His Holiness explained that the ‘Stages of Meditation’ was composed in Tibet at the request of Trisong Detsen, while ‘37 Practices of Bodhisattvas’ was written by a Tibetan master, acclaimed as a Bodhisattva, who was known as Gyalsay—Son of the Conqueror—Thogme Sangpo. It teaches about the awakening mind of bodhichitta. His Holiness reminded his listeners that before beginning to read these texts, both teacher and disciples should examine their motivation.
He reported how impressed he had been when he read of a lama called Tseley Rangdol who made three pledges in relation to his teaching: not to ride animals from place to place, to eat only vegetarian food and not to take any payment for his teaching. The hermit Gotshangpa also said that lamas should not teach for material gain. His Holiness added that disciples too should have a proper motivation, quoting Aryadeva’s ‘400 Verses’ as saying, “get rid of unwholesome deeds, get rid of wrong view, and get rid of all distorted views of objectification.” His Holiness recommended looking into the faults of destructive emotions, developing a determination to be free and cultivating the aspiration for enlightenment of the Bodhisattva ideal.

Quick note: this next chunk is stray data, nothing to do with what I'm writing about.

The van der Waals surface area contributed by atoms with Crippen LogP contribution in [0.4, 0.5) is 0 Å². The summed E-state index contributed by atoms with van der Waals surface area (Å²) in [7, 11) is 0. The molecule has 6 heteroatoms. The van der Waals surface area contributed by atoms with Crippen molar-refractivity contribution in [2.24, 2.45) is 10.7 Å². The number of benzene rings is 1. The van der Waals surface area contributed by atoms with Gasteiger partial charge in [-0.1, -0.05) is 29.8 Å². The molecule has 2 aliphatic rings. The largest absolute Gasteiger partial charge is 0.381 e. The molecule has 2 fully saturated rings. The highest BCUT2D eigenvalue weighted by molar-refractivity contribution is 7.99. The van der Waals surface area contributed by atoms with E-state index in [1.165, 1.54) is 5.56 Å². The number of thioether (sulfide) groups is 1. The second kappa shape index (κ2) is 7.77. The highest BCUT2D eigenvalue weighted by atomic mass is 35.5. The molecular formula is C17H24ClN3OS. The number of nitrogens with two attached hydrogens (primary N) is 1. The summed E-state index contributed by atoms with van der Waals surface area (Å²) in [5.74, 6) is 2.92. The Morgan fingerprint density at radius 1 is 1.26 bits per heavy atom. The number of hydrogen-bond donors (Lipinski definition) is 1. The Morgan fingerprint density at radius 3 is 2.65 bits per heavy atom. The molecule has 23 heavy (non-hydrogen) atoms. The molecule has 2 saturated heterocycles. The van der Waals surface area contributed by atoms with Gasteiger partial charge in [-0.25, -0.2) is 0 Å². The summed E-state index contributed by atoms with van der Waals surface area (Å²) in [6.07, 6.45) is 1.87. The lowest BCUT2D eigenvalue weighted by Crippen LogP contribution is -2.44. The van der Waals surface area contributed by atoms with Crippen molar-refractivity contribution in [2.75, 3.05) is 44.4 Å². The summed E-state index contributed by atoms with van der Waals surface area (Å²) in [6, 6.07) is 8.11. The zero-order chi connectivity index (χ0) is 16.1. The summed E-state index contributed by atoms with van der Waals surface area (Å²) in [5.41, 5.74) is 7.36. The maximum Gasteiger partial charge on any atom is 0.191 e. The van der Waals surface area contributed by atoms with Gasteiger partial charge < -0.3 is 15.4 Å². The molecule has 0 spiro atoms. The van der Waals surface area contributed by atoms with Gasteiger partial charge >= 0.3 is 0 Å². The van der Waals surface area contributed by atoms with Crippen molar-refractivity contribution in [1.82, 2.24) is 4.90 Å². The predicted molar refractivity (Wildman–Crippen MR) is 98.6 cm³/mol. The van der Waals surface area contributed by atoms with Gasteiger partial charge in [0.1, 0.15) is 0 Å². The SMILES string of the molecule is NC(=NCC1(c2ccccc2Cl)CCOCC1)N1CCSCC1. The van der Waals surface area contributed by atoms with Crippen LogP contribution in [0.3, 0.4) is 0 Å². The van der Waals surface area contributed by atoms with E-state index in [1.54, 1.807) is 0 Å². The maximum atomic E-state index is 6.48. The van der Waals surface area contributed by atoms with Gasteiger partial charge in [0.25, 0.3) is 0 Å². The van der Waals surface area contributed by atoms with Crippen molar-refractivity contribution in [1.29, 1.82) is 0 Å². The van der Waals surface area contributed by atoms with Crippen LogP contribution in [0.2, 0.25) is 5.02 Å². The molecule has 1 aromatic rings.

Mentioning that his second commitment is to encourage the development of religious harmony, His Holiness remarked that just as it’s absurd to suggest that there is one medicine that is the best for treating all ailments, it’s absurd to suggest that there is a religion that is best for everyone.
As he began to read Kamalashila’s ‘Stages of Meditation’, His Holiness disclosed that he received it from Sakya Abbot Sangye Tenzin, who had received it at Samye from a Khampa Lama who may have been a student of Khenpo Shenga. He went through it rapidly touching on what the mind is, training the mind, compassion and developing equanimity, the root of loving-kindness. The text also referred to the practice of calm-abiding and how to actualize special insight, the notion that it is not that things don’t exist, it’s just that they don’t exist as they appear to do.
After lunch His Holiness met with members of the press. He started by telling them about his commitment to promoting human values, principally compassion. He told them that scientists’ conclusion that basic human nature is compassionate is a sign of hope that would be absent if it was anger instead. He lamented that modern education is too oriented to material goals and insufficiently concerned with inner values. He announced that later this month he will meet with co-compilers of a curriculum for inculcating secular ethics in school and university students. He also voiced his support for religious harmony and his admiration for the way it has long flourished here in India. Finally, he mentioned having devolved all his political responsibilities to an elected leadership, but remaining keenly concerned about Tibetan ecology and keeping Tibetan culture and language alive.